Any knowledge transaction requires a seeker and a sharer. But which of these two behavioural stances is more challenging?
I am talking here about public sharing and public seeking, rather than people depositing files in a certain place and others privately searching for them. I am talking here about public behaviour, social behaviour, the sort of behaviour that is culturally influenced, and is a cultural influencer; the sort of behaviour you would like to see demonstrated, and role-modelled, as part of your KM culture change.
Both seeking and sharing have their barriers.
The main barriers to seeking are Not Invented Here, and no wanting to look like someone who "doesn't know". Refusal to seek for knowledge is true "Knower" behaviour. The main barriers to sharing are fear of losing power, and fear of treating knowledge insecurely. (Barriers such as lack of time, and lack of tools, are generic to both behaviours).
But which of those barriers are strongest?
|Image Wikimedia Commons|
a) He doesn't ask (and for the purposes of this blog post, let's assume its a He)
b) The people on the sidewalk won't tell him (and for the purposes of this blog post, let's assume it's a safe part of the city, and they won't mug the driver).
I am sure you will agree with me that it's usually for reason a).
That's true in organisations as well. We did a survey in one organisation, and asked people
- Would you be willing to share knowledge with someone, if asked? 70% said Yes.
- Would you be willing to ask for knowledge form someone else? 30% said Yes.
"In the context of real need few people will withhold their knowledge. A genuine request for help is not often refused unless there is literally no time or a previous history of distrust".Public and social knowledge seeking is a bigger challenge than public and social knowledge sharing. Seeking stimulates sharing ("few people will withhold their knowledge"); sharing does not stimulate seeking. As the authors of this Mckinsey article on the "Giver" culture" say,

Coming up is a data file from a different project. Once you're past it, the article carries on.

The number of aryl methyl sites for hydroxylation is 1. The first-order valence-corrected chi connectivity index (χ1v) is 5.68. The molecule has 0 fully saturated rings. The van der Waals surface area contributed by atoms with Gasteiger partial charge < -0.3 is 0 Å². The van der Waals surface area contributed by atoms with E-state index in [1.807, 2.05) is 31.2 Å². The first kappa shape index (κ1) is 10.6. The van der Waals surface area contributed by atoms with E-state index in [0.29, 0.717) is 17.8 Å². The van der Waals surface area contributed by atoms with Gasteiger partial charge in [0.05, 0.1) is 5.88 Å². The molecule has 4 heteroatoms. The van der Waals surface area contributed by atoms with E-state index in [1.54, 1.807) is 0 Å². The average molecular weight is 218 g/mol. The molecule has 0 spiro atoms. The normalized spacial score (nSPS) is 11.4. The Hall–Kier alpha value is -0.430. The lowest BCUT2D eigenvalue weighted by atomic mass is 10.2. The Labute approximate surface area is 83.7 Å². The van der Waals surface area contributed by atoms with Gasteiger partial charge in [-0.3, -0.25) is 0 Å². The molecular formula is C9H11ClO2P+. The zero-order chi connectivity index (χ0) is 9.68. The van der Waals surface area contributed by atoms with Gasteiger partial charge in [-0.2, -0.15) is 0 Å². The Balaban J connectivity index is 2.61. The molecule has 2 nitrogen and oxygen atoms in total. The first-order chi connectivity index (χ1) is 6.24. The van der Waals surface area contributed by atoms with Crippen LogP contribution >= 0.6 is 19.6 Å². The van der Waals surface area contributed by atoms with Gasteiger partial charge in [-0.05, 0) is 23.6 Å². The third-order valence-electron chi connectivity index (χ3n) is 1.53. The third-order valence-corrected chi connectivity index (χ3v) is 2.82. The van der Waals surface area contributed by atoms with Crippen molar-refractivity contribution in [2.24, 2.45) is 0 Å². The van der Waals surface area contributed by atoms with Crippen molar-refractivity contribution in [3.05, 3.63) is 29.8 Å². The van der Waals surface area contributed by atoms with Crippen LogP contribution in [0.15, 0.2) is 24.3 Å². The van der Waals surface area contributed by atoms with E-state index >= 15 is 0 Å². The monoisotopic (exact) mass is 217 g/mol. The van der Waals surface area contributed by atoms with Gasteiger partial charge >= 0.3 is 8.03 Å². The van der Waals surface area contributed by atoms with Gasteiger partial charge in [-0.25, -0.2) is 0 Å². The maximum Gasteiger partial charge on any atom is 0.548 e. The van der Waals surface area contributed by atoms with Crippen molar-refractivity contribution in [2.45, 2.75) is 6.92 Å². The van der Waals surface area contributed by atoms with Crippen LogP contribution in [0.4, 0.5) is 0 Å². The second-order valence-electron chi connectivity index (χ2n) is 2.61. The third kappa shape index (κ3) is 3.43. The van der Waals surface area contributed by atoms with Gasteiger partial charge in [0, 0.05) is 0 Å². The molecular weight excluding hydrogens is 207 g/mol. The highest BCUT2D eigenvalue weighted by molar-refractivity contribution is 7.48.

"Giver cultures depend on employees making requests; otherwise, it’s difficult to figure out who needs help and what to give. In fact, studies reviewed by psychologists Stella Anderson and Larry Williams show that direct requests for help between colleagues drive 75 to 90 percent of all the help exchanged within organizations".
If direct requests for help drive 75% to 90% of exchanged assistance, and asking for help is a far tougher barrier than reponding, then that tells us where to focus our culture change efforts; not on sharing, but on asking.
The McKinsey term "giver culture" is wrong - they are describing an "asker and responder culture". That is why, in our advice to clients, we always always recommend
- deliberately cultivating a culture of asking rather than a culture of sharing,
- developing habits of Asking out loud rather than Working out loud, and
- emphasising Push over Pull.
Perversely, non-social seeking and sharing may well work the other way round. If knowledge is codified, people are happy to use a search engine to find it, and the more (and better) the knowledge available, the more people will search. Our car driver will be happy to use satnav, happy to use a road atlas, and happy to read road signs. These behaviours are all socially acceptable. The knowledge which is codified is the generic knowledge - the main roads, the turns and roundabouts, and (in the case of the road signs) the directions to the major landmarks.
However there always comes a time when close navigation is needed, where local knowledge is important, or where you are "off the map".
It is at times like this that you need to develop the cultural habit of Asking.